Nearly forty years ago, I was a part of a group known as the International Council on Biblical Inerrancy. Concerned about the impact of liberal higher criticism, we gathered to define what it means that the Bible does not teach any error and to articulate a defensible position on the trustworthiness of God's Word that Christians could use to combat misunderstandings and misrepresentations of the church's historic position on the Bible. The council developed the Chicago Statement on Biblical Inerrancy, which deals with many issues related to the inspiration and truthfulness of Scripture. Article XVII of this statement asserts, in part, that "the Holy Spirit bears witness to the Scriptures, assuring believers of the truthfulness of God's written Word."
By this article we wanted to make it clear that the Bible is the Holy Spirit's book. He is involved not only in the inspiration of Scripture, but is also a witness to Scripture's truthfulness. This is what we call the "internal testimony" of the Holy Spirit. In other words, the Holy Spirit provides a testimony that takes place inside of us—He bears witness to our spirits that the Bible is the Word of God. Just as the Spirit bears witness with our spirits that we are children of God (Rom. 8:16), He assures us of the sacred truth of His Word.
Despite its importance, the internal testimony of the Spirit is subject to misunderstanding. One of these misunderstandings relates to how we defend the truthfulness of the Bible. Do we need to provide an apologetic—a defense—for sacred Scripture that relies on evidence from archaeology and history, on demonstrating the Bible's internal consistency, and on logical argumentation? Some misconstrue the doctrine of the internal testimony to mean that the presentation of evidence to the veracity of the Bible is unnecessary and even counterproductive. All we need to do is rest on the fact that the Holy Spirit tells us that the Bible is God's Word both in direct biblical statements and in His internal work of confirming Scripture's truthfulness.
Those who hold this position usually want to stress that the authority of God's Word depends on God Himself and believe that subjecting His Word to empirical testing is to make the Bible's truthfulness dependent on our own authority to evaluate its truth claims. At one level, this concern is laudable. Scripture's authority depends on its being the revelation of God, above whom there is no higher authority. But when we are talking about proof for the veracity of Scripture, we are not talking about the authority of God's Word but about how we know which of the books that claim to be the Word of God are actually from Him. Here, subjective experience cannot be our only court of appeal. We need some sort of objective testimony to determine whether the Bible, Qur'an, or Bhagavad Gita is the Word of God because they all claim to be the Word of God.
This is where what John Calvin called the indicia come into play. The indicia—indicators—are testable, analyzable, falsifiable, or verifiable aspects of proof. They include such things as archaeological evidence, Scripture's conformity to what we know about history from other sources, its internal consistency, its majesty and beauty, and so forth. These things give us objective confidence that the Bible is indeed the Word of God. Both Calvin and the Westminster Confession of Faith tell us that these indicators are enough in themselves to convince people that Scripture alone is the Word of God.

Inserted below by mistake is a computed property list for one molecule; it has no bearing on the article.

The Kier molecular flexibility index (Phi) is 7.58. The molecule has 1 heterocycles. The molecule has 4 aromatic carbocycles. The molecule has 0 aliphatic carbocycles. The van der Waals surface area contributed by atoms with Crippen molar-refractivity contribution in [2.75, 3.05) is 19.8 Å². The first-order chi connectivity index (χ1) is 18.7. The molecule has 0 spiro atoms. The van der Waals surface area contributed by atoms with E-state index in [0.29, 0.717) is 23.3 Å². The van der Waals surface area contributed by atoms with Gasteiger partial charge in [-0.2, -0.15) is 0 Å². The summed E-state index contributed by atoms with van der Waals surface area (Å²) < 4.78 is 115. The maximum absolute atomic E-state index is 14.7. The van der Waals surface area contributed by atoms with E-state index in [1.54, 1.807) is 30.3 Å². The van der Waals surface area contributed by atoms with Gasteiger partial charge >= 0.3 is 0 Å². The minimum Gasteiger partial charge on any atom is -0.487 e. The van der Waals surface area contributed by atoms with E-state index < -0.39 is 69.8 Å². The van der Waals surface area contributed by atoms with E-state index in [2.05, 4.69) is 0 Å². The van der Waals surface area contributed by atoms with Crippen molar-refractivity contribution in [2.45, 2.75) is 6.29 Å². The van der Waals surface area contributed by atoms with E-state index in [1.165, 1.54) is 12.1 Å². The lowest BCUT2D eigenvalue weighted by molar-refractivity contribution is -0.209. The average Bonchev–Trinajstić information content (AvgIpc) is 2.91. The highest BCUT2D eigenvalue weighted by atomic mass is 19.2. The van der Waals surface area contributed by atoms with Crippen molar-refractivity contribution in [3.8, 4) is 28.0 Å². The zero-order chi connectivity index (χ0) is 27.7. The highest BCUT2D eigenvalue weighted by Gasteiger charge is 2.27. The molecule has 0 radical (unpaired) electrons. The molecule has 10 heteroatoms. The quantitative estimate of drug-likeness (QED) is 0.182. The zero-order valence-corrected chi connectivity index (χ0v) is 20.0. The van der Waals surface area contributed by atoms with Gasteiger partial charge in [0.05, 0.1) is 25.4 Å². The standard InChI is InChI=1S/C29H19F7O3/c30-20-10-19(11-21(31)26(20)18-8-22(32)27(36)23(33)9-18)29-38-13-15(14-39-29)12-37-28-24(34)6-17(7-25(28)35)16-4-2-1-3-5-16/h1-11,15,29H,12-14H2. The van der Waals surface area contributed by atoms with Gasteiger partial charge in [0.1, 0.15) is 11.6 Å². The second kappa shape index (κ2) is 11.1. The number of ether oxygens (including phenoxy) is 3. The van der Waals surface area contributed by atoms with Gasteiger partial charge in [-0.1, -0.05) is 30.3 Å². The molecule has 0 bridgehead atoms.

However, these authorities both recognize the difference between proof and persuasion, and it is really the work of persuasion that we are discussing when we look at the internal testimony of the Spirit. Human beings are adept at rejecting objective evidence when it does not confirm their prejudice, no matter how clear or compelling the evidence may be. Some people will not be persuaded by all the proof in the world because they are not truly open to the evidence.
My experience as an apologist and minister has shown me that the real reason most people reject Christianity is not for lack of evidence. The proof from external sources regarding the truth of the biblical account is too overwhelming. No, the real issue is a moral one. The person not reconciled to God in Christ and living in disobedience does not want Scripture's claim that God has a full and final claim on his life to be true. He wants to get rid of the book as fast as he can.
This is where the internal witness of the Spirit comes in. Only those whom God the Holy Spirit has regenerated will submit to Scripture as His inerrant and infallible Word. The Holy Spirit does not give us a new argument for the truth of the Bible, but He confirms in our hearts the truth of Scripture as it is displayed in both the internal marks of Scripture (harmony and majesty of its contents) and the external marks of Scripture (historical accuracy). Objective proofs for the Bible are many and compelling, but they cannot force people to believe against their wills. Sinners are only persuaded to receive the Bible as God's Word as the Holy Spirit changes their hearts and assures them that they can trust and rely on what Scripture says.